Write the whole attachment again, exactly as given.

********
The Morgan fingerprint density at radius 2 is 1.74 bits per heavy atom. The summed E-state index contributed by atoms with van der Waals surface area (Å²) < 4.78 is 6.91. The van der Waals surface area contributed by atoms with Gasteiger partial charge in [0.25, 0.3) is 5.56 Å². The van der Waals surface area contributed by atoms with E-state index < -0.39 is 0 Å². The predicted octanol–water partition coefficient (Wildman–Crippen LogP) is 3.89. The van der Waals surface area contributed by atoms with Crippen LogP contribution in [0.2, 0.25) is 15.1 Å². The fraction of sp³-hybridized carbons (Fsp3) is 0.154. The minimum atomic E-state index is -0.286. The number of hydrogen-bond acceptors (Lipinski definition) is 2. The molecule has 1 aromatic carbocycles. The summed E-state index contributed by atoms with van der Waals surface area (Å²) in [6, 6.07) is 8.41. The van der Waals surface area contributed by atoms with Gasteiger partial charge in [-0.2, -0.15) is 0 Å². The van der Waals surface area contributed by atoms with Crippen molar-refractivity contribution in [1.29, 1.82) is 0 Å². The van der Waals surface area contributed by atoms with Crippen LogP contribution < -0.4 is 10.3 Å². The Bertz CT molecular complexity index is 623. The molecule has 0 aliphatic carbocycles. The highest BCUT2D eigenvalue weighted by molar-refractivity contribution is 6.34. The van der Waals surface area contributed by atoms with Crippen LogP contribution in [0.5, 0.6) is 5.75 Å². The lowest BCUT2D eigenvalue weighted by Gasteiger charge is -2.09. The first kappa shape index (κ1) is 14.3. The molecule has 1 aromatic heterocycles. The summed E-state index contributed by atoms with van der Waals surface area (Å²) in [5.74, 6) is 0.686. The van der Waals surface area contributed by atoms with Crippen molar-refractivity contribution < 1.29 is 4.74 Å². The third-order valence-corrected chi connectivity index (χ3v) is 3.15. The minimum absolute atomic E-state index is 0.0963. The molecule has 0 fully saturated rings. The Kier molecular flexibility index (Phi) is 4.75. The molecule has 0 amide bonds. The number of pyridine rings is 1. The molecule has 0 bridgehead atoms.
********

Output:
The Morgan fingerprint density at radius 2 is 1.74 bits per heavy atom. The summed E-state index contributed by atoms with van der Waals surface area (Å²) < 4.78 is 6.91. The van der Waals surface area contributed by atoms with Gasteiger partial charge in [0.25, 0.3) is 5.56 Å². The van der Waals surface area contributed by atoms with E-state index < -0.39 is 0 Å². The predicted octanol–water partition coefficient (Wildman–Crippen LogP) is 3.89. The van der Waals surface area contributed by atoms with Crippen LogP contribution in [0.2, 0.25) is 15.1 Å². The fraction of sp³-hybridized carbons (Fsp3) is 0.154. The minimum atomic E-state index is -0.286. The number of hydrogen-bond acceptors (Lipinski definition) is 2. The molecule has 1 aromatic carbocycles. The summed E-state index contributed by atoms with van der Waals surface area (Å²) in [6, 6.07) is 8.41. The van der Waals surface area contributed by atoms with Gasteiger partial charge in [-0.2, -0.15) is 0 Å². The van der Waals surface area contributed by atoms with Crippen molar-refractivity contribution in [1.29, 1.82) is 0 Å². The van der Waals surface area contributed by atoms with Crippen LogP contribution < -0.4 is 10.3 Å². The Bertz CT molecular complexity index is 623. The molecule has 0 aliphatic carbocycles. The highest BCUT2D eigenvalue weighted by molar-refractivity contribution is 6.34. The van der Waals surface area contributed by atoms with Crippen LogP contribution in [0.5, 0.6) is 5.75 Å². The lowest BCUT2D eigenvalue weighted by Gasteiger charge is -2.09. The first kappa shape index (κ1) is 14.3. The molecule has 1 aromatic heterocycles. The summed E-state index contributed by atoms with van der Waals surface area (Å²) in [5.74, 6) is 0.686. The van der Waals surface area contributed by atoms with Crippen molar-refractivity contribution < 1.29 is 4.74 Å². The third-order valence-corrected chi connectivity index (χ3v) is 3.15. The minimum absolute atomic E-state index is 0.0963. The molecule has 0 fully saturated rings. The Kier molecular flexibility index (Phi) is 4.75. The molecule has 0 amide bonds. The number of pyridine rings is 1. The molecule has 0 bridgehead atoms.